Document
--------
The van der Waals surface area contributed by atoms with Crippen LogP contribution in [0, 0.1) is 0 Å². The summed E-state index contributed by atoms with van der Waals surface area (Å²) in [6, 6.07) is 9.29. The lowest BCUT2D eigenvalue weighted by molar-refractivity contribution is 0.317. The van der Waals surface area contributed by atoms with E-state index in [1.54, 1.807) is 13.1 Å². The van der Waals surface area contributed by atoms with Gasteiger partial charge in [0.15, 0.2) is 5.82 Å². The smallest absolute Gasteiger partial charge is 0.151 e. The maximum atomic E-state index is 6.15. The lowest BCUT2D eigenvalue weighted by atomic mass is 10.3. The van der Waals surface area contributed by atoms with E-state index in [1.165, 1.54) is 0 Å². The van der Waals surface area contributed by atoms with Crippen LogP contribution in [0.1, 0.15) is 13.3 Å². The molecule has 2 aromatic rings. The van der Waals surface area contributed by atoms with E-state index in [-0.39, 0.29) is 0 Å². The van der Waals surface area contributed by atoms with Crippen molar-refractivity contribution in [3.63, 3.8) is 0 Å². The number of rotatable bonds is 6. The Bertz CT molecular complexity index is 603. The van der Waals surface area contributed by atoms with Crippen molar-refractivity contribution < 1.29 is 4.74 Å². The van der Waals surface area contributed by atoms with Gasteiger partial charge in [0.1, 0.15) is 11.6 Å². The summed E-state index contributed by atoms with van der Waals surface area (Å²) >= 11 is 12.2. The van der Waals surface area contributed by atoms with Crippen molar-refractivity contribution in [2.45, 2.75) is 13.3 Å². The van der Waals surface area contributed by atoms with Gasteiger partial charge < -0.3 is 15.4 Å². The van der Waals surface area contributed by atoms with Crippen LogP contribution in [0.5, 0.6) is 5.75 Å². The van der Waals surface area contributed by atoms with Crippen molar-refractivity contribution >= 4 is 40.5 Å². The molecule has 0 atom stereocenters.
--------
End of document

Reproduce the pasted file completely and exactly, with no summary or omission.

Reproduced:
The van der Waals surface area contributed by atoms with Crippen LogP contribution in [0, 0.1) is 0 Å². The summed E-state index contributed by atoms with van der Waals surface area (Å²) in [6, 6.07) is 9.29. The lowest BCUT2D eigenvalue weighted by molar-refractivity contribution is 0.317. The van der Waals surface area contributed by atoms with E-state index in [1.54, 1.807) is 13.1 Å². The van der Waals surface area contributed by atoms with Gasteiger partial charge in [0.15, 0.2) is 5.82 Å². The smallest absolute Gasteiger partial charge is 0.151 e. The maximum atomic E-state index is 6.15. The lowest BCUT2D eigenvalue weighted by atomic mass is 10.3. The van der Waals surface area contributed by atoms with E-state index in [1.165, 1.54) is 0 Å². The van der Waals surface area contributed by atoms with Crippen LogP contribution in [0.1, 0.15) is 13.3 Å². The molecule has 2 aromatic rings. The van der Waals surface area contributed by atoms with E-state index in [-0.39, 0.29) is 0 Å². The van der Waals surface area contributed by atoms with Crippen molar-refractivity contribution in [3.63, 3.8) is 0 Å². The number of rotatable bonds is 6. The Bertz CT molecular complexity index is 603. The van der Waals surface area contributed by atoms with Crippen molar-refractivity contribution < 1.29 is 4.74 Å². The van der Waals surface area contributed by atoms with Gasteiger partial charge in [0.1, 0.15) is 11.6 Å². The summed E-state index contributed by atoms with van der Waals surface area (Å²) >= 11 is 12.2. The van der Waals surface area contributed by atoms with Crippen molar-refractivity contribution in [2.45, 2.75) is 13.3 Å². The van der Waals surface area contributed by atoms with Gasteiger partial charge < -0.3 is 15.4 Å². The van der Waals surface area contributed by atoms with Crippen LogP contribution in [0.5, 0.6) is 5.75 Å². The van der Waals surface area contributed by atoms with Crippen molar-refractivity contribution >= 4 is 40.5 Å². The molecule has 0 atom stereocenters.